Shayle Kann, senior vice president of GTM Research, said in a statement that the solar industry's recent success is evidenced by the raw numbers. But 2013 also provided the industry a first glimpse of its path toward mainstream status. "The combination of rapid customer adoption, grassroots support for solar, improved financing terms, and public market successes displayed clear gains for solar in the eyes of both the general population and the investment community," he said.
The U.S. solar industry also has benefited from direct U.S. government investment by way of the Energy Department's SunShot Initiative and a guaranteed loan program to help stimulate innovation in solar products and manufacturing.
Minh Le, director of DOE's 4-year-old SunShot Initiative, said in a telephone interview that the program's goal of reducing solar's installed costs by 75 percent by 2020 is well on its way to being met, and that much of the controversy surrounding the DOE loan program has subsided since the high-profile bankruptcy of Solyndra in 2011.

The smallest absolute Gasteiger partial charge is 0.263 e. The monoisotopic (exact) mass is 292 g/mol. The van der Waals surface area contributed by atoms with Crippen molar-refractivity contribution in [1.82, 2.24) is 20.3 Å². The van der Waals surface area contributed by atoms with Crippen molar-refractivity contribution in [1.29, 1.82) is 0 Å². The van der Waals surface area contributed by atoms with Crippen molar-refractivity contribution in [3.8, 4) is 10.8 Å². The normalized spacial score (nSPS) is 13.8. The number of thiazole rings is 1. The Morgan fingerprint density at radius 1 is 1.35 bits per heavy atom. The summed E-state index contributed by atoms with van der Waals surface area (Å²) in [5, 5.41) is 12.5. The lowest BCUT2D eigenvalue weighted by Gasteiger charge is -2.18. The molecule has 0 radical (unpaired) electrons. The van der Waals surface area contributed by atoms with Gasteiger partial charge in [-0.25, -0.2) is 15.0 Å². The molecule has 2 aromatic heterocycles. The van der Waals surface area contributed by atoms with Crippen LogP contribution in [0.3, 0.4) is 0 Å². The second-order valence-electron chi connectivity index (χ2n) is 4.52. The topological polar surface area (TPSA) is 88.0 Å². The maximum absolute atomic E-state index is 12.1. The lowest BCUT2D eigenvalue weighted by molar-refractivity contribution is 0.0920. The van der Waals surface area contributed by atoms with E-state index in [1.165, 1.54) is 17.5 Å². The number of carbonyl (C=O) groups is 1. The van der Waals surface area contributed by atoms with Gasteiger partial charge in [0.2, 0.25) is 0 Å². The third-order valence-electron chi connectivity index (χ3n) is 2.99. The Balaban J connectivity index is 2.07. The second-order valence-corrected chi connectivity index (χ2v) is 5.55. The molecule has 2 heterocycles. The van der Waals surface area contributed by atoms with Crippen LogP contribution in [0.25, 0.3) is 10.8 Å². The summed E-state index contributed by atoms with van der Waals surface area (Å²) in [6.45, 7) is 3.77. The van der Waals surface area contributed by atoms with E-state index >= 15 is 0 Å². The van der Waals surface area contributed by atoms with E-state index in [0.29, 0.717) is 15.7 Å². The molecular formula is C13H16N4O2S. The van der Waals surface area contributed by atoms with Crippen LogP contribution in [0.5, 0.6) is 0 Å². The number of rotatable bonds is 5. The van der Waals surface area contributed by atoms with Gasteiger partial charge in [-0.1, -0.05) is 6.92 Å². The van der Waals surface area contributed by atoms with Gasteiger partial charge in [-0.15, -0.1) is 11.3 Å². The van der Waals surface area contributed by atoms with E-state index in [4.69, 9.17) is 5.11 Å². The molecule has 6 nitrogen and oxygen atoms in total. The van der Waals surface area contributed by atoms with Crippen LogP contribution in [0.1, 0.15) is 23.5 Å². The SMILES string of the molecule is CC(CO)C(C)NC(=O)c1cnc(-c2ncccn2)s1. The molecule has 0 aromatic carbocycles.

The primary challenges going forward, he said, are in reducing "soft costs" for solar developers, who still face high hurdles in the siting, permitting and financing of solar arrays as well as resistance in some states and regions to moving solar power onto the electricity grid.
In fact, disagreements in a number of states over how to manage and regulate solar power that is produced by homeowners and businesses and then sold back to regional utilities under a business model called "distributed generation" promises to be one of the industry's toughest sticking points over the next several years.
While SunShot remains largely focused on technology, Le said that the DOE program will shift its focus in the coming years from loans and grants to helping solar firms overcome some of the soft cost hurdles they face in moving power to the grid.
"Certainly I think the trajectory is heading in the right direction," he said. "You already see many projects having financial viability without [government] incentives. And as the costs come down even more, those key solar regions around the country are going to become larger and larger."
Reprinted from ClimateWire with permission from Environment & Energy Publishing, LLC. 202-628-6500.E&E Publishing is the leading source for comprehensive, daily coverage of environmental and energy issues. Click here to start a free trial to E&E's information services.